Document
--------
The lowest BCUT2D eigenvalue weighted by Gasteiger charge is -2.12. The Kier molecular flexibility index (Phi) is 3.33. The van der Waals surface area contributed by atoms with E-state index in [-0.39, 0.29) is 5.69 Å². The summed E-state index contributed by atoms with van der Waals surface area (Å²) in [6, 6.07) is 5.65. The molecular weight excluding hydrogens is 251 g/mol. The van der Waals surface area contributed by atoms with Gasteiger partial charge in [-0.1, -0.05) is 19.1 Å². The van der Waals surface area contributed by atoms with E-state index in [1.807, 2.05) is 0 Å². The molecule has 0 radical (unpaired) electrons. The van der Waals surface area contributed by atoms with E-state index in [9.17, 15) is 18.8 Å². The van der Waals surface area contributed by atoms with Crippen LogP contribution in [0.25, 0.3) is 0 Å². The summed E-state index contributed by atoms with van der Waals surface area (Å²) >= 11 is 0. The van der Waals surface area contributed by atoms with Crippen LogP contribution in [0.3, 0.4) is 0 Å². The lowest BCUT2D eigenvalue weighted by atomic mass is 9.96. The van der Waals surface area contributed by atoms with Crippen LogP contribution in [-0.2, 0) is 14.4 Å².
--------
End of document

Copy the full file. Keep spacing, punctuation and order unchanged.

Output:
The lowest BCUT2D eigenvalue weighted by Gasteiger charge is -2.12. The Kier molecular flexibility index (Phi) is 3.33. The van der Waals surface area contributed by atoms with E-state index in [-0.39, 0.29) is 5.69 Å². The summed E-state index contributed by atoms with van der Waals surface area (Å²) in [6, 6.07) is 5.65. The molecular weight excluding hydrogens is 251 g/mol. The van der Waals surface area contributed by atoms with Gasteiger partial charge in [-0.1, -0.05) is 19.1 Å². The van der Waals surface area contributed by atoms with E-state index in [1.807, 2.05) is 0 Å². The molecule has 0 radical (unpaired) electrons. The van der Waals surface area contributed by atoms with E-state index in [9.17, 15) is 18.8 Å². The van der Waals surface area contributed by atoms with Crippen LogP contribution in [0.25, 0.3) is 0 Å². The summed E-state index contributed by atoms with van der Waals surface area (Å²) >= 11 is 0. The van der Waals surface area contributed by atoms with Crippen LogP contribution in [0.3, 0.4) is 0 Å². The lowest BCUT2D eigenvalue weighted by atomic mass is 9.96. The van der Waals surface area contributed by atoms with Crippen LogP contribution in [-0.2, 0) is 14.4 Å².